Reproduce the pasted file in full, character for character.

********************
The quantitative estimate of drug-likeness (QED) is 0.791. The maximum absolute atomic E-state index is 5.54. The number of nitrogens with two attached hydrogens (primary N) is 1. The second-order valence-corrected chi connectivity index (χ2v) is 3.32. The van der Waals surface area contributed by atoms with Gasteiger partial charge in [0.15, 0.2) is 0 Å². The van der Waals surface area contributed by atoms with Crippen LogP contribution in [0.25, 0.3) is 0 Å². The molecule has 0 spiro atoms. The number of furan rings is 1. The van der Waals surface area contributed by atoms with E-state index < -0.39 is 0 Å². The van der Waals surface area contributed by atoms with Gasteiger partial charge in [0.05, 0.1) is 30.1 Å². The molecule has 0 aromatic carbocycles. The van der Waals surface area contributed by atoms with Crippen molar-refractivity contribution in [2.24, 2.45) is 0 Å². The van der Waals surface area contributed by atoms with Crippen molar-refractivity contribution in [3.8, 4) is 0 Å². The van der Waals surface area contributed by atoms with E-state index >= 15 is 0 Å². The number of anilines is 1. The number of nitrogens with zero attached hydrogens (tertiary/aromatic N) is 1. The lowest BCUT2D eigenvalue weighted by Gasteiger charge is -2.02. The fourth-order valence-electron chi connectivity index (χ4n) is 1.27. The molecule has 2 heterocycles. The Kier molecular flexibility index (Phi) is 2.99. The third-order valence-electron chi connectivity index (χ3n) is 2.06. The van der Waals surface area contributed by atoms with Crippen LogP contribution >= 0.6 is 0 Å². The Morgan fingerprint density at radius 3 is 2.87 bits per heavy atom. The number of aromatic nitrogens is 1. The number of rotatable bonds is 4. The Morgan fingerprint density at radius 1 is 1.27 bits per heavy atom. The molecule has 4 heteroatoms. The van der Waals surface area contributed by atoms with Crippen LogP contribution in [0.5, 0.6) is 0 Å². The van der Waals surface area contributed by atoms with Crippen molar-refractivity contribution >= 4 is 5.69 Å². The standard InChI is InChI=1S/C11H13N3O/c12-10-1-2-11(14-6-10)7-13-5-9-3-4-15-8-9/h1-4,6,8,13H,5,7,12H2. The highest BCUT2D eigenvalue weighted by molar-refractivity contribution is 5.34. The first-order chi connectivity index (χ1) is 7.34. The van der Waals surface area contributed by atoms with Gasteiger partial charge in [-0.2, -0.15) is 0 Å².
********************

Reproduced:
The quantitative estimate of drug-likeness (QED) is 0.791. The maximum absolute atomic E-state index is 5.54. The number of nitrogens with two attached hydrogens (primary N) is 1. The second-order valence-corrected chi connectivity index (χ2v) is 3.32. The van der Waals surface area contributed by atoms with Gasteiger partial charge in [0.15, 0.2) is 0 Å². The van der Waals surface area contributed by atoms with Crippen LogP contribution in [0.25, 0.3) is 0 Å². The molecule has 0 spiro atoms. The number of furan rings is 1. The van der Waals surface area contributed by atoms with E-state index < -0.39 is 0 Å². The van der Waals surface area contributed by atoms with Gasteiger partial charge in [0.05, 0.1) is 30.1 Å². The molecule has 0 aromatic carbocycles. The van der Waals surface area contributed by atoms with Crippen molar-refractivity contribution in [2.24, 2.45) is 0 Å². The van der Waals surface area contributed by atoms with Crippen molar-refractivity contribution in [3.8, 4) is 0 Å². The van der Waals surface area contributed by atoms with E-state index >= 15 is 0 Å². The number of anilines is 1. The number of nitrogens with zero attached hydrogens (tertiary/aromatic N) is 1. The lowest BCUT2D eigenvalue weighted by Gasteiger charge is -2.02. The fourth-order valence-electron chi connectivity index (χ4n) is 1.27. The molecule has 2 heterocycles. The Kier molecular flexibility index (Phi) is 2.99. The third-order valence-electron chi connectivity index (χ3n) is 2.06. The van der Waals surface area contributed by atoms with Crippen LogP contribution >= 0.6 is 0 Å². The Morgan fingerprint density at radius 3 is 2.87 bits per heavy atom. The number of aromatic nitrogens is 1. The number of rotatable bonds is 4. The Morgan fingerprint density at radius 1 is 1.27 bits per heavy atom. The molecule has 4 heteroatoms. The van der Waals surface area contributed by atoms with Crippen LogP contribution in [0.5, 0.6) is 0 Å². The van der Waals surface area contributed by atoms with Crippen molar-refractivity contribution >= 4 is 5.69 Å². The standard InChI is InChI=1S/C11H13N3O/c12-10-1-2-11(14-6-10)7-13-5-9-3-4-15-8-9/h1-4,6,8,13H,5,7,12H2. The highest BCUT2D eigenvalue weighted by molar-refractivity contribution is 5.34. The first-order chi connectivity index (χ1) is 7.34. The van der Waals surface area contributed by atoms with Gasteiger partial charge in [-0.2, -0.15) is 0 Å².